Faked Nancy Pelosi videos, slowed to make her appear drunk, spread on social media | TribLIVE.com
Politics Election

Faked Nancy Pelosi videos, slowed to make her appear drunk, spread on social media

The Washington Post
1200208_web1_1198369-cef1c51898ef40bb9cb013d7a9af98a6
AP
Distorted videos of House Speaker Nancy Pelosi, D-Calif., altered to make her sound as if she’s drunkenly slurring her words, are spreading rapidly across social media, highlighting how political disinformation that clouds public understanding can now spread at the speed of the web.

Distorted videos of House Speaker Nancy Pelosi, D-Calif., altered to make her sound as if she’s drunkenly slurring her words, are spreading rapidly across social media, highlighting how political disinformation that clouds public understanding can now spread at the speed of the web.

The video of Pelosi’s onstage speech Wednesday at a Center for American Progress event, in which she said President Donald Trump’s refusal to cooperate with congressional investigations was tantamount to a “coverup,” was subtly edited to make her voice sound garbled and warped. It was then circulated widely across Twitter, YouTube and Facebook.

One version, posted by the conservative Facebook page Politics WatchDog, has been viewed more than 1.4 million times, been shared more than 32,000 times, and garnered 16,000 comments with users calling her “drunk” and “a babbling mess.”

The original video was shared by C-SPAN. Skip to 6:02 to begin where the WatchDog clip starts.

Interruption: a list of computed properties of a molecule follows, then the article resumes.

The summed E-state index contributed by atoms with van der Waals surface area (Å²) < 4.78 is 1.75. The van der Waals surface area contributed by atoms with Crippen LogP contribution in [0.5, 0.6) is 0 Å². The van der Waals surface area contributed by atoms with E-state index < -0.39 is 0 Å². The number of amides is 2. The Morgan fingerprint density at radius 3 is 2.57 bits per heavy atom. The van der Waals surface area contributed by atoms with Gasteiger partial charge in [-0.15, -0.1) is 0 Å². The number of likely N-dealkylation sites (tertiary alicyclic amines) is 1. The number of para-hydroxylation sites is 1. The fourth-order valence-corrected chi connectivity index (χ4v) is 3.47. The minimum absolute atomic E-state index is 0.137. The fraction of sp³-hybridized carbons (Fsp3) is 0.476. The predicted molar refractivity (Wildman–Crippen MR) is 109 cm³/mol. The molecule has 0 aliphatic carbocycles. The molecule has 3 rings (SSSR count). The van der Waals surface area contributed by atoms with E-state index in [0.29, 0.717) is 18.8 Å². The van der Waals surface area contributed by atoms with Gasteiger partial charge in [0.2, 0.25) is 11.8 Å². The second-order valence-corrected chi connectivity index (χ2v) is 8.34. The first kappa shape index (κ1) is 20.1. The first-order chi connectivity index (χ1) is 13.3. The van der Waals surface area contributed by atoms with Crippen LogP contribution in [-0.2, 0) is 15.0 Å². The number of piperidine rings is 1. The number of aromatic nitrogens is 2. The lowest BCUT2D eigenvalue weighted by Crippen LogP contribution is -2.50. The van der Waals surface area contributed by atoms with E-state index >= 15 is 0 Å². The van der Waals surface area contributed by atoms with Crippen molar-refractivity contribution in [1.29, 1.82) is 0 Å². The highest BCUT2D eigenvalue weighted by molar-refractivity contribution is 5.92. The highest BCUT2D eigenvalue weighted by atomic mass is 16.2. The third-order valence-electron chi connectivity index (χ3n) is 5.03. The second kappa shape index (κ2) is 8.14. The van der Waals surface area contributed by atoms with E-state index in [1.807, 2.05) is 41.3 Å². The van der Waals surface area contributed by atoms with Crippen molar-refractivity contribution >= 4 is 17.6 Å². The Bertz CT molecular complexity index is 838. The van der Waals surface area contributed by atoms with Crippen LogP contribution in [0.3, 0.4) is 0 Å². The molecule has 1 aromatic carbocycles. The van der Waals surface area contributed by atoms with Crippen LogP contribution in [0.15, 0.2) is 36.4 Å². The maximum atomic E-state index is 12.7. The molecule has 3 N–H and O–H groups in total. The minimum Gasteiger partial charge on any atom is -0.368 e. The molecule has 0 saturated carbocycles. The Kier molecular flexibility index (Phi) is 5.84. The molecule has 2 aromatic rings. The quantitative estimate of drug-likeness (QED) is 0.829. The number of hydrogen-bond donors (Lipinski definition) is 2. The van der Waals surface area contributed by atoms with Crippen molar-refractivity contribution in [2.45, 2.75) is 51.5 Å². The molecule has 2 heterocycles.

The origin of the altered video remains unclear but its spread across social media comes amid a growing feud between congressional Democrats and Trump. In addition to links from multiple YouTube and Twitter accounts, the video has appeared in the comments sections of message boards and regional news outlets.

Analyses of the video by Washington Post journalists and outside researchers indicate that the video has been slowed to about 75 percent of its original speed. To possibly correct for how that speed change would deepen her tone, the video also appears to have been altered to modify her pitch, to more closely resemble the sound of her natural speech.

The altered video’s spread highlights the subtle way that viral misinformation could shape public understanding in the run-up to the 2020 election. Spreaders of misinformation don’t need sophisticated technology to go viral: Even simple, crude manipulations can be used to undermine an opponent or score political points.

Clipping politicians’ speech into videos designed to undermine or embarrass them is nothing new. But the outright altering of sound and visuals signals a concerning new step for falsified news, as presidential campaigns and their supporters battle to boost political messages and influence people online.

“There is no question that the video has been slowed to alter Pelosi’s voice,” said Hany Farid, a computer-science professor and digital-forensics expert at University of California, Berkeley.

“It is striking that such a simple manipulation can be so effective and believable to some,” he added. “While I think that deepfake technology poses a real threat,” he said, in reference to more sophisticated computer-altered videos, “this type of low-tech fake shows that there is a larger threat of misinformation campaigns – too many of us are willing to believe the worst in people that we disagree with.”

Owners of the Politics WatchDog page and representatives from Facebook, Twitter and YouTube did not respond to requests for comment. Pelosi’s office declined to comment.